Thursday, 18 August 2011

How to make a quick single speed (Part 3)

If you have all of your bits and pieces and plenty of time, putting a bike back together again should be the easy bit. If you've followed the single speed project ( Part 1, Part 2 ) you'll have a stripped down frame, a pair of wheels and a pile of bits leftover from when the bike was originally taken apart. At this stage its up to you to decide whether you're going to reuse some of these bits or whether your going to find some nicer, shinier bits for your new steed. I ended up using the same handlebars, but replaced the brake levers for some nice old school Leechi levers.

After stripping down the red frame I decided that the frame wasn't quite big enough for me, so I swapped it for this one which I had been using and had partially stripped down for repair.

The only difficulty using this frame presented was that the brake calipers I had didn't quite fit alongside the bosses for the V brakes that i'd removed- I therefore had to make a little adjustment by trimming the bosses down

For the next part you'll need for following tools which you'll have probably already used in the other parts. You'll need a chain splitter, a adjustable spanner, a socket ratchet and a 14mm socket.

You'll also need to source a single speed 3 piece crank and a 1/8" sized chain, which typically you'll find on an old 3 speed bike (you can pick both of these up used on ebay for a few pounds). Remember that if you intend to use the same axle that you'll need to get a cotterless crank.

Bmx's use a 1/8" chain, but although of a similar size for the purpose of making a bodged single speed the older chain seems to work better.

Now you'll need to loosely assemble your bike, I tend to put the wheels into the frame so that the bike is at standing height for me to work on- if you have a bike work stand you can stick the wheels on later. I also put on things like handlebars so that i can get the brake levers roughly in place and can begin to get a sense of what the bike is going to look like.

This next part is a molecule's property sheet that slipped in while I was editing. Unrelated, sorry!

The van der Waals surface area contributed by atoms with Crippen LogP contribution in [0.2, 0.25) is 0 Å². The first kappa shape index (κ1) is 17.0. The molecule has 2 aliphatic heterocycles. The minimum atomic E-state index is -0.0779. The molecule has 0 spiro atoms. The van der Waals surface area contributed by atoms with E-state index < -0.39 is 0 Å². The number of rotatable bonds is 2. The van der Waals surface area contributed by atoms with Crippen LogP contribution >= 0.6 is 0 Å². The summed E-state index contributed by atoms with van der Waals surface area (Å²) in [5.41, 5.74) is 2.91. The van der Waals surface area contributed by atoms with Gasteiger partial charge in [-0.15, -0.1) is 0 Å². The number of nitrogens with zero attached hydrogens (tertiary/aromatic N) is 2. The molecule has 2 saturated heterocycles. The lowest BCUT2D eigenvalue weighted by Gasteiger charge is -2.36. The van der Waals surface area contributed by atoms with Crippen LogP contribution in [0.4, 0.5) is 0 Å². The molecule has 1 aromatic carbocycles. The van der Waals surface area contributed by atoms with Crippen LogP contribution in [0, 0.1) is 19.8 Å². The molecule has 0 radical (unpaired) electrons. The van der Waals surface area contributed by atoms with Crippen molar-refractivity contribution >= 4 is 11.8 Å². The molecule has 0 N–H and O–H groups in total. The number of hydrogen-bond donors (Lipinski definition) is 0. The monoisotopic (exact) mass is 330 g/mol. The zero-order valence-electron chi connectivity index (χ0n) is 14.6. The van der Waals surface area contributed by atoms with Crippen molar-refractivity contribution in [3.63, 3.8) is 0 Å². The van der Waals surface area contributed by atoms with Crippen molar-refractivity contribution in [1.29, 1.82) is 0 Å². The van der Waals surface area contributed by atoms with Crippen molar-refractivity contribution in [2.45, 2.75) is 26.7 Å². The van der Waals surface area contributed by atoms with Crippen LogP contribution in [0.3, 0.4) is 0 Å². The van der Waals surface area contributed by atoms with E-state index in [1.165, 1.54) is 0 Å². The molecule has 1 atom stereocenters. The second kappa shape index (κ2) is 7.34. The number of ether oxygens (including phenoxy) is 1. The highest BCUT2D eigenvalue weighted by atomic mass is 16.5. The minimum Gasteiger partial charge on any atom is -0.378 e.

With this done you can stick the crank back on, make sure the nut is done up nice and tight.

Next, thread the chain onto the rear sprocket and over the new chainwheel and fix it back together again with your chaintool.

Finally, with your chain connected and your wheels loosely attached adjust the tension in the chain bike moving the wheel, when you are satisfied with the tension tighten the wheel nuts. Too tight and the chain will wear and snap, too loose and it'll just fall off.

All thats left to do now, is to fit the cables, properly attach and adjust the handlebars, brake levers, seat and post- you should now have a very basic but beautiful homemade single speed

Tuesday, 16 August 2011

Elswick Hopper- the Lincoln Imp

Every now and then a fantastic bike arrives. Being fantastic doesn't often carry with it an equivilent pricetag, rather the real value is in the life of the bike and the story it has to tell.

Today I took ownership of Lilly's Lincoln Imp, a battered and dusty racer which had been worked hard and now was feeling a little tired. Older bikes tend to have grown with their owners, they show the repairs and changes in a way that more modern bikes don't tend to. I'm pretty certain this is because they come from a time not so long ago when things were reused and repaired rather than simply replaced.

Although some parts of the frame look to be hand painted, when I brushed away the oily wood dust and looked a little closer i discovered a bike which had campagnolo gears, a beautiful reynolds 531 frame (with lovely lugs) and a Coventry made Middlemores saddle.

It also has the most fantastic Flip- Flop rear wheel, with single and five speed blocks.

The Lincoln Imp showcased Elswick Cycles at their best, sadly Elswick went the same way as most British cycle companies after the 1960's decline. Somewhere in the 1980's after a stream of relaunches and new owners it finally ceased trading as a cycle brand.